- 1 clove of garlic, minced or finely chopped
- 1 tsp fresh thyme, roughly chopped
- 2 oz live oil
- 1 oz fresh butter
- Salt and pepper
- Mix 1 oz olive oil, thyme and garlic together into a baking tray.
- Add chicken, skin side down, into marinade.
- Chill 3-4 hours, then turn chicken skin side up, and marinade another 3-4 hours. (Best if you do this overnight.)
- Remove chicken from chiller about 30 minutes before cooking.
- Preheat oven to 180 °C/360 °F.
- Heat non-stick frying pan on low heat 2-3 minutes ahead of cooking.
- Season the chicken with salt and fresh ground pepper.
- Add the butter and remaining 1 oz olive oil to the pan along with the marinade, allow butter to melt and foam.
- Add chicken breasts to the pan, skin side down first. You should hear the sizzle!
- Increase the heat to medium. Baste the chicken, while cooking with the butter and marinade in pan.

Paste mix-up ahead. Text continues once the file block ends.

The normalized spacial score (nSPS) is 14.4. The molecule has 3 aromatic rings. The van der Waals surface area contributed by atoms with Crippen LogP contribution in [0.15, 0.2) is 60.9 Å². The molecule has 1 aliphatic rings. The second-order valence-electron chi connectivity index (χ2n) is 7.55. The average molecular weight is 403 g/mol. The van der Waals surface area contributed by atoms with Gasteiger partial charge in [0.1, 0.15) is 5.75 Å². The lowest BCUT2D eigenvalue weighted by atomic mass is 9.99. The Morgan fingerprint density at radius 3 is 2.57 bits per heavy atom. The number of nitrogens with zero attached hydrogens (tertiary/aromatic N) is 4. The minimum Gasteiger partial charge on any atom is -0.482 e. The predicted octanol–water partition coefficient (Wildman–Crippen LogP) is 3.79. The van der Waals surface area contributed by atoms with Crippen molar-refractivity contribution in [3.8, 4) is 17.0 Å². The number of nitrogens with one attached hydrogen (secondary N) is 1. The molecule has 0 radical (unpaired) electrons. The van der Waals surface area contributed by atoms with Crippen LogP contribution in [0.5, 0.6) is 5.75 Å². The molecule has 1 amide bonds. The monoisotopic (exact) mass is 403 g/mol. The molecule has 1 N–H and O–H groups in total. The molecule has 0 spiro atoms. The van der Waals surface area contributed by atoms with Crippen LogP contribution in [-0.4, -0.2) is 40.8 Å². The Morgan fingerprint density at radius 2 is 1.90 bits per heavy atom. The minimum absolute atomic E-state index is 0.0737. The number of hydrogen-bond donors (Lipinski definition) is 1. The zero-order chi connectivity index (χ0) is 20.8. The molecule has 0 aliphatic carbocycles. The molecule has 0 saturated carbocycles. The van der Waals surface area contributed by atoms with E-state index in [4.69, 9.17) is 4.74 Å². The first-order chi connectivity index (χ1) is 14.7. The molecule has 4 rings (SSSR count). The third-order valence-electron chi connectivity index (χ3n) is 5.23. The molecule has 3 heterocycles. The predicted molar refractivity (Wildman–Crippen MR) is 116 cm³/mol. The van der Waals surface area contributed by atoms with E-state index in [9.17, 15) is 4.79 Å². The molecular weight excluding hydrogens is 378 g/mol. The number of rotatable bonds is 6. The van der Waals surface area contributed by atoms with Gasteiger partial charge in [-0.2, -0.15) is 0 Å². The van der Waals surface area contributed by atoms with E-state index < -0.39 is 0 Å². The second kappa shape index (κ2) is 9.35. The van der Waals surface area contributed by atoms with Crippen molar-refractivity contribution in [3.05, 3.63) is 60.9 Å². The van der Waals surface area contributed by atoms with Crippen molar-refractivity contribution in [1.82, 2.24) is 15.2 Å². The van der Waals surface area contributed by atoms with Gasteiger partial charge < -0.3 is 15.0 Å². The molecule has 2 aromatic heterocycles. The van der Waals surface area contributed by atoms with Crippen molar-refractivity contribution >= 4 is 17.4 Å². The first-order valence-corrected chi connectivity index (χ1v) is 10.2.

- Cook chicken breasts skin side down 4-5 minutes, then turn breasts over. Skin should be golden in color.
- Repeat another 2-3 minutes. Then, place the chicken in the oven and finish cooking for 6-8 minutes.
- Remove pan from the oven.
- Set aside, covering with aluminum foil.
- Allow to rest 5-10 minutes before serving.
The dish, McNeil explained, was purposefully designed with easy-on-the stomach ingredients such as chicken, vegetables and olive oil so that flyers wouldn’t feel bloated over the course of the long flight.
Singapore serves the dish in all cabin classes, though portion sizes, cuts of meat and plating vary.
For two generous hours, from halfway around the world, McNeil took me through the cooking process.
Braised black beluga lentils
- 2 oz black beluga lentils (can substitute with green, or puy, lentils)